- Tattoos on CREATED PLAYERS!!: This is a feature many creators have been wanting for the past few years, and it has finally been added back thanks to the extra resources and tech provided by the next-gen consoles.
- New Hairstyles are in For CAPs: This time, the new hairstyles are available for all created players.
- Slide Navigation: A quicker and easier way to navigate through the modes windows. For anyone who has ever worked on a major project within MyLeague, you’ll appreciate something like this that seems small, but can be a major time and aggravation saver.
The list of features is so long, I was almost overwhelmed by the volume of things that are possible. Having the ability to simply flip some switches off and others on, makes it all consumable and potentially the best possible console franchise mode experience.
That said, nothing is ever perfect. There could be an issue with execution–especially with the online components–but beyond that, here are a few other smaller issues to point out.
I’ve ranked these issues from most impacting to least.
- Face Sculpting Hasn’t Been Updated: Some creators were hoping to get a bit more freedom with the face-sculpting options. I spoke with someone from the 2K development team and I was told: “we kept face sculpting the same for this year to focus on other elements that were a little more in need of love, BUT, the new hairstyles will work on guys in MyNBA.” This feature is missed even more because there is still no image uploader for player faces.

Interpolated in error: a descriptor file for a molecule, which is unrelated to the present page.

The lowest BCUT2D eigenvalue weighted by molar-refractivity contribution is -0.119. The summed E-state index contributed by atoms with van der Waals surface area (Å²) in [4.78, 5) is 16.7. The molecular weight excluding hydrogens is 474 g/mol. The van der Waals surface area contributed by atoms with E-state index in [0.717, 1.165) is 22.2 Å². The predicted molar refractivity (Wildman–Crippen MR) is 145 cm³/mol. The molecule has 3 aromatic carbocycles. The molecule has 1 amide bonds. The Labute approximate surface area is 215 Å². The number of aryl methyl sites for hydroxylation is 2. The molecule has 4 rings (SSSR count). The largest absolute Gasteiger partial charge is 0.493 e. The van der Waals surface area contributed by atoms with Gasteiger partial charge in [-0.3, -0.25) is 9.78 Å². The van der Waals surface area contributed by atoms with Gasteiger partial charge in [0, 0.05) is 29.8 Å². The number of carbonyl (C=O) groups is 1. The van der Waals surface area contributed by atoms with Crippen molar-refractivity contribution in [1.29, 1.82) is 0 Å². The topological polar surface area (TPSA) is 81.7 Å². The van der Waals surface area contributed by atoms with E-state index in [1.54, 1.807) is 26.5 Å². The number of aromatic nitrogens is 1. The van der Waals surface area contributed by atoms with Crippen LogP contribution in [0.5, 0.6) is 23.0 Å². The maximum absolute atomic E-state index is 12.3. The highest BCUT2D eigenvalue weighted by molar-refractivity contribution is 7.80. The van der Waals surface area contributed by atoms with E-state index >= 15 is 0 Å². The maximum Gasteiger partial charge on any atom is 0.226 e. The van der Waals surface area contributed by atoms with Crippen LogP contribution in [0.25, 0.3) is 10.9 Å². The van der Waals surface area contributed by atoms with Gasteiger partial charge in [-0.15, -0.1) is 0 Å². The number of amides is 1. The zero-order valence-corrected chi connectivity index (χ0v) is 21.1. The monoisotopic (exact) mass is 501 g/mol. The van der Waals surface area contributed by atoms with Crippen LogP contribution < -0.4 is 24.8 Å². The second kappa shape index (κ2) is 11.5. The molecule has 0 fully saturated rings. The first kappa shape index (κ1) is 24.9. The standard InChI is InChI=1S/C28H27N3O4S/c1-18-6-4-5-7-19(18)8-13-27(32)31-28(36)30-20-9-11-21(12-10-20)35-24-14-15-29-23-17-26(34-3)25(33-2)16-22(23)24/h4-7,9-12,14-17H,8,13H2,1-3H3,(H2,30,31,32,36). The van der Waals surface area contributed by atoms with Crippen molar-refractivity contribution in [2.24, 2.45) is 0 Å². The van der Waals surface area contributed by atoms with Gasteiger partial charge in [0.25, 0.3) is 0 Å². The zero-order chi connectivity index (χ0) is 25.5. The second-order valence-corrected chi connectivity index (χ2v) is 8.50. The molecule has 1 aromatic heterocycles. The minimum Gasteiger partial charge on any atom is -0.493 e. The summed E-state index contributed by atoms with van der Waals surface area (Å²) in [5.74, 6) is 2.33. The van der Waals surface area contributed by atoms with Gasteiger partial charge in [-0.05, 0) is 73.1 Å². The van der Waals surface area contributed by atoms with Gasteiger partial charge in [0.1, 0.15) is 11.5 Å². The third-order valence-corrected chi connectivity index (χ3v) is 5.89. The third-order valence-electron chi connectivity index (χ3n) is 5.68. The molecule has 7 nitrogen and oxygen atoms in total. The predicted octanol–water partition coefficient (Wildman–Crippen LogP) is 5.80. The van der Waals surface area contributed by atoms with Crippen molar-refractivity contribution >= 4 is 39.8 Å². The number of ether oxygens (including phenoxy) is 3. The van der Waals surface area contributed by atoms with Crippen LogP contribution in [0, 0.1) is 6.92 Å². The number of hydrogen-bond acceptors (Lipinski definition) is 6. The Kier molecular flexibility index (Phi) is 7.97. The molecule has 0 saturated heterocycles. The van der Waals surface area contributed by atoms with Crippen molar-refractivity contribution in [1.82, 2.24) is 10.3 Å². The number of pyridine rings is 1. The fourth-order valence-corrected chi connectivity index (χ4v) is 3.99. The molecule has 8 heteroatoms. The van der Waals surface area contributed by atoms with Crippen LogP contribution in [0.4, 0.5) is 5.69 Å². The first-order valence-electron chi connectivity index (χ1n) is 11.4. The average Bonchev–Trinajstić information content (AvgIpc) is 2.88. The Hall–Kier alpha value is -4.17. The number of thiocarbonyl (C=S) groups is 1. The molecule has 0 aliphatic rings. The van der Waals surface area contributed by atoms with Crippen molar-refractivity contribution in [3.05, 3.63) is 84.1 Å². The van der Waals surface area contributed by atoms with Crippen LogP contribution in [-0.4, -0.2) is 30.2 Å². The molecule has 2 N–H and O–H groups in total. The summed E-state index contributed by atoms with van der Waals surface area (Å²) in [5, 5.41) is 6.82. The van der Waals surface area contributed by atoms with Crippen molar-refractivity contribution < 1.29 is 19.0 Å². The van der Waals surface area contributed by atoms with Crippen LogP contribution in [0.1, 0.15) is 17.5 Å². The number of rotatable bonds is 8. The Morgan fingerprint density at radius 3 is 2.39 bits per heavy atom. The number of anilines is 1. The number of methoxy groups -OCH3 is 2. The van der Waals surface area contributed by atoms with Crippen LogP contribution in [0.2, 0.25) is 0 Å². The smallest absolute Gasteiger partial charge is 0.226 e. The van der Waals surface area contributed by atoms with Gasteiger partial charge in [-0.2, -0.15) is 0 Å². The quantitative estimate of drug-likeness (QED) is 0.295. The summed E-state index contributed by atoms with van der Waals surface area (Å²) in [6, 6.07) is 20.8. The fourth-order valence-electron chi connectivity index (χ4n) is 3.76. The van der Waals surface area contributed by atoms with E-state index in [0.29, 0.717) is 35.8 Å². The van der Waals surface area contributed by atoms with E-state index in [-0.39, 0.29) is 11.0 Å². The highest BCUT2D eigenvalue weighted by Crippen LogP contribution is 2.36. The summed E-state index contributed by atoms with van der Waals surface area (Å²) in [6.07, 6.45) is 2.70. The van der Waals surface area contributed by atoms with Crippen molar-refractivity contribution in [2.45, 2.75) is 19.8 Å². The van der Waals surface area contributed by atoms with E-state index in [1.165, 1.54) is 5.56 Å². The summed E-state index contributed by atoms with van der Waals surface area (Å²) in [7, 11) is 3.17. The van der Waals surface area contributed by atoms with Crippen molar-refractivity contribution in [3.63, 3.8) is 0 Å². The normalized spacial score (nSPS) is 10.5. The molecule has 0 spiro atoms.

- No Year-to-Year Saves…We Think: Year-to-year saves is the one franchise feature that a series has that 2K still hasn’t introduced. MLB The Show delivered pure greatness when they unveiled this back in 2013. Perhaps 2K could set up 2K21 to marry with 2K22 in this way, but it’s nowhere to be found in the blog.
- It Appears Court Customization is Still Limited to the Same Floor Areas: PC modders have found ways to customize more of the floor, but current-gen 2K and previous versions still only allow customization in certain areas.
The Last Word
In Boenisch’s closing thoughts, he wrote the following:
“One of the main things we wanted to do with our first entry on these new consoles was to not take anything away from our franchise players. All too often, a new console generation means starting from scratch for franchise fans and having to start getting features back with each subsequent release of the game. We didn’t want to take that approach this year and with MyNBA, we have given our players everything that we had on the last console generation, plus a whole lot more. The second main thing we wanted to do with MyNBA is lay the groundwork for the next 6+ years. We feel that by combining the previous modes into the all-encompassing MyNBA, it’ll make it easier to add features down the road. Rather than trying to split time with three different modes that have varied requirements, everything we do will be for the MyNBA brand”
I haven’t played the game or this expansive mode as of yet, but that last paragraph proves there are people working in the gaming industry who understand the importance of turning out a solid product–especially in these tough times. Now, let’s just hope it all works.